Wet Moon / Cheshire Moon
Waxing Crescent at 7.4%
A wet moon (also called a Cheshire moon) is a lunar phase when the "horns" of the crescent moon point up at an angle, away from the horizon, so the moon's crescent takes on the appearance of a bowl or a smile. A wet moon occurs when the crescent moon is near the horizon at a point more or less directly above the sun's (invisible) position below the horizon. This in turn is determined by the earth's and moon's positions in their orbits, the inclination of these orbits relative one another and to the earth's axis, and observer's latitude on the earth. Wet moons occur routinely in the tropics (where the sun and moon rise and set nearly vertically), and rarely in polar regions (where the sun and moon rise and set at a glancing angle or not at all).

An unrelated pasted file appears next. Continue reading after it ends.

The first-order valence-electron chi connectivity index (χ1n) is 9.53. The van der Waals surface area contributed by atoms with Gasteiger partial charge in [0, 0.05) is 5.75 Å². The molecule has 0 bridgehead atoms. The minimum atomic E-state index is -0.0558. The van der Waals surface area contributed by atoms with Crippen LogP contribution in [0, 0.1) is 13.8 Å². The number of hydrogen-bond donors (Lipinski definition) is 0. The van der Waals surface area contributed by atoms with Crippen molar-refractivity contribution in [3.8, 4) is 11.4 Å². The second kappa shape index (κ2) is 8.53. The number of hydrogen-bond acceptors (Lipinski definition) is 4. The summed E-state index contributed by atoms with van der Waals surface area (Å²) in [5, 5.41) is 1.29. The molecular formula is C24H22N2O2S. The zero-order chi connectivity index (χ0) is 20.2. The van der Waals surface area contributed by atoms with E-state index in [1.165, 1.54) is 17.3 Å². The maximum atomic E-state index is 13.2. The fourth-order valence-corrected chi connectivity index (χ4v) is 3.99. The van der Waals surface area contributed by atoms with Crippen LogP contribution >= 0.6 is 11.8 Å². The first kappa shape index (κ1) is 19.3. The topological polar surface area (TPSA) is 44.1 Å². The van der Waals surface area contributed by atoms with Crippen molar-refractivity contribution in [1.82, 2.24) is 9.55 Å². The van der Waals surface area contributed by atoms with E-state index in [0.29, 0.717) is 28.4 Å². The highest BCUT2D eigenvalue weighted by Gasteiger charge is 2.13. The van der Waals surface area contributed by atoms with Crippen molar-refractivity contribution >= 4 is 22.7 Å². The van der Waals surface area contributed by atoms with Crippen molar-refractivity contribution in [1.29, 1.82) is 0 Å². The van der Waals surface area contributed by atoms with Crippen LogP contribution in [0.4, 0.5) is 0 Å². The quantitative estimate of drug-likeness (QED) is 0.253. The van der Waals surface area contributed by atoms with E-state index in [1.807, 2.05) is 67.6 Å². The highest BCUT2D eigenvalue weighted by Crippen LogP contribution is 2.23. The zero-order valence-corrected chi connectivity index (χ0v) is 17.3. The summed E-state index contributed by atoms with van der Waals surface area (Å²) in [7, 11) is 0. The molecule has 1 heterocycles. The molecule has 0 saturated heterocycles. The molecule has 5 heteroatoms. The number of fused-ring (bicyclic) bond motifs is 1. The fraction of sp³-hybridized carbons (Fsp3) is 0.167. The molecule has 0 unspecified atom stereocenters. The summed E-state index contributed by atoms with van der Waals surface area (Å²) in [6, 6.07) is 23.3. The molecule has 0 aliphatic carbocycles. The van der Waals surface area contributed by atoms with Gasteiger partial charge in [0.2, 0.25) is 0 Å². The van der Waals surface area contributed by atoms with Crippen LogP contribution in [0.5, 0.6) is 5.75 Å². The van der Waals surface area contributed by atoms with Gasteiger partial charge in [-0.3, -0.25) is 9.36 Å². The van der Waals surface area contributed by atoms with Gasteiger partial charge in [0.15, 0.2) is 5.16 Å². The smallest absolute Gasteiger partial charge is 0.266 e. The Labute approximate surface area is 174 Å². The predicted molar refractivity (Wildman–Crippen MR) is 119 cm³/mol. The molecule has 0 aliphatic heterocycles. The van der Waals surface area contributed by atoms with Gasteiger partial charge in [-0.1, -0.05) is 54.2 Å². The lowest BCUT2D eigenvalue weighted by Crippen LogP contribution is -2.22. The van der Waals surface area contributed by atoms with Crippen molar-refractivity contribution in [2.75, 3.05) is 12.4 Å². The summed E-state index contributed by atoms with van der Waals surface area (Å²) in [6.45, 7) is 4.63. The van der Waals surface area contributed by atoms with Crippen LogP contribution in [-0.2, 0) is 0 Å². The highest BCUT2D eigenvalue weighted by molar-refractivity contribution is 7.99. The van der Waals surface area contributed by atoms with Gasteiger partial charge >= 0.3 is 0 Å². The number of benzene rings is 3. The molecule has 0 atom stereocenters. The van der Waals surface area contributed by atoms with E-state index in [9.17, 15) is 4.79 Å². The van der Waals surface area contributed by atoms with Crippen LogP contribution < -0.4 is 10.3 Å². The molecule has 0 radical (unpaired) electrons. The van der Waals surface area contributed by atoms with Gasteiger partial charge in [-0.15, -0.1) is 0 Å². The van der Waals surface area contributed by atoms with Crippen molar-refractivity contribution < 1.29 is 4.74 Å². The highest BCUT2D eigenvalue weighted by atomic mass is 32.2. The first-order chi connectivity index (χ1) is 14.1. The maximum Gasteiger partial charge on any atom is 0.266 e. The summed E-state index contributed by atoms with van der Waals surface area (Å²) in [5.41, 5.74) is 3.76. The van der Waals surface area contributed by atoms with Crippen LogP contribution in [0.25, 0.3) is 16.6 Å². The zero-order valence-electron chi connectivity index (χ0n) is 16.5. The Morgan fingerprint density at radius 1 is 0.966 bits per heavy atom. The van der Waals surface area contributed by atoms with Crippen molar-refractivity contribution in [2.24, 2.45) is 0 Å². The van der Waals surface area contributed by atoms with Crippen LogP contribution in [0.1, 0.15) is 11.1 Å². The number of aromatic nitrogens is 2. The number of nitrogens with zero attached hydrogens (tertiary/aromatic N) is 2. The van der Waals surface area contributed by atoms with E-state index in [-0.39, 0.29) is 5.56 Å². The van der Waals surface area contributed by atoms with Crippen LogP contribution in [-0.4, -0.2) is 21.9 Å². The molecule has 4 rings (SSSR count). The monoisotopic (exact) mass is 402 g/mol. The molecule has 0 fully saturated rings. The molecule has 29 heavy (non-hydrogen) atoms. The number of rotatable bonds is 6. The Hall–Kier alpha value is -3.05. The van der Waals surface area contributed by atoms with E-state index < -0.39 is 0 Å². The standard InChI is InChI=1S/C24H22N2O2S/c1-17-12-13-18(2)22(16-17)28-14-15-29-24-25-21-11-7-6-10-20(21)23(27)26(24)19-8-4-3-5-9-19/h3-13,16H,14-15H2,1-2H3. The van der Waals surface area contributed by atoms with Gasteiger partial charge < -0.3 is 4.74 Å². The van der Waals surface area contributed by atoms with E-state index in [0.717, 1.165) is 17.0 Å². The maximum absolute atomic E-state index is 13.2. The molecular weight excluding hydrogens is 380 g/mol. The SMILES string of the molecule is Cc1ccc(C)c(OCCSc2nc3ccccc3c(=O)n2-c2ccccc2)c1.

I spotted the moon this evening on my way back home after an afternoon of photographing short eared owls in Stanwood, Washington. I selected a place to shoot from in the Snohomish River Valley and had some fun getting many shots of the moon setting. The partially lit portion of the moon is lighted by the light of the earth reflecting off the lunar surface, also known as "earth shine".
I also shot a 4.75 minute video of the setting moon that I'll post on YouTube later.